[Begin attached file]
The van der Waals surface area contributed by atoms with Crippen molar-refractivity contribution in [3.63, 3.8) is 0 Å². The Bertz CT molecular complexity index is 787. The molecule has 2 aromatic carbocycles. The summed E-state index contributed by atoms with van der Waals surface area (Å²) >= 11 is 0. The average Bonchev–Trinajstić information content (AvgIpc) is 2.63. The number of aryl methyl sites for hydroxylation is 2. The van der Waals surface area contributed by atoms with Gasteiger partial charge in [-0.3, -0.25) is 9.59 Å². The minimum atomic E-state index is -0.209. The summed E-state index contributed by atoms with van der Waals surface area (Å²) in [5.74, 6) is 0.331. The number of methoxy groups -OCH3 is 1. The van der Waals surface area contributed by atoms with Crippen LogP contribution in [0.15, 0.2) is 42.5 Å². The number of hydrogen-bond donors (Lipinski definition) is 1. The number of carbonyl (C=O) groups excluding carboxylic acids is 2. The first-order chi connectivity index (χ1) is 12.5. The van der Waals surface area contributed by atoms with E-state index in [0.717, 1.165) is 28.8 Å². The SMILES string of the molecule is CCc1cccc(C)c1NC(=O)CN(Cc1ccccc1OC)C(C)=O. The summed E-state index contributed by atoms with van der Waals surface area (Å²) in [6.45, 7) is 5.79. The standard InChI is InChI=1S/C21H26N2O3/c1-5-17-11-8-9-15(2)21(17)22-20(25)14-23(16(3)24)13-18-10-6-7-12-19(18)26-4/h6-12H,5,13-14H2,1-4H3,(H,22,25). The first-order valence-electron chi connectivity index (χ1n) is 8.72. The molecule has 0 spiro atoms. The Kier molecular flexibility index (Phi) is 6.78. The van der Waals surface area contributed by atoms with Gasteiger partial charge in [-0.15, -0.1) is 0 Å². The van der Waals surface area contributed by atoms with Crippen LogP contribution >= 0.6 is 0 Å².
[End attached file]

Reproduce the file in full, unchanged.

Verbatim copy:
The van der Waals surface area contributed by atoms with Crippen molar-refractivity contribution in [3.63, 3.8) is 0 Å². The Bertz CT molecular complexity index is 787. The molecule has 2 aromatic carbocycles. The summed E-state index contributed by atoms with van der Waals surface area (Å²) >= 11 is 0. The average Bonchev–Trinajstić information content (AvgIpc) is 2.63. The number of aryl methyl sites for hydroxylation is 2. The van der Waals surface area contributed by atoms with Gasteiger partial charge in [-0.3, -0.25) is 9.59 Å². The minimum atomic E-state index is -0.209. The summed E-state index contributed by atoms with van der Waals surface area (Å²) in [5.74, 6) is 0.331. The number of methoxy groups -OCH3 is 1. The van der Waals surface area contributed by atoms with Crippen LogP contribution in [0.15, 0.2) is 42.5 Å². The number of hydrogen-bond donors (Lipinski definition) is 1. The number of carbonyl (C=O) groups excluding carboxylic acids is 2. The first-order chi connectivity index (χ1) is 12.5. The van der Waals surface area contributed by atoms with E-state index in [0.717, 1.165) is 28.8 Å². The SMILES string of the molecule is CCc1cccc(C)c1NC(=O)CN(Cc1ccccc1OC)C(C)=O. The summed E-state index contributed by atoms with van der Waals surface area (Å²) in [6.45, 7) is 5.79. The standard InChI is InChI=1S/C21H26N2O3/c1-5-17-11-8-9-15(2)21(17)22-20(25)14-23(16(3)24)13-18-10-6-7-12-19(18)26-4/h6-12H,5,13-14H2,1-4H3,(H,22,25). The first-order valence-electron chi connectivity index (χ1n) is 8.72. The molecule has 0 spiro atoms. The Kier molecular flexibility index (Phi) is 6.78. The van der Waals surface area contributed by atoms with Gasteiger partial charge in [-0.15, -0.1) is 0 Å². The van der Waals surface area contributed by atoms with Crippen LogP contribution >= 0.6 is 0 Å².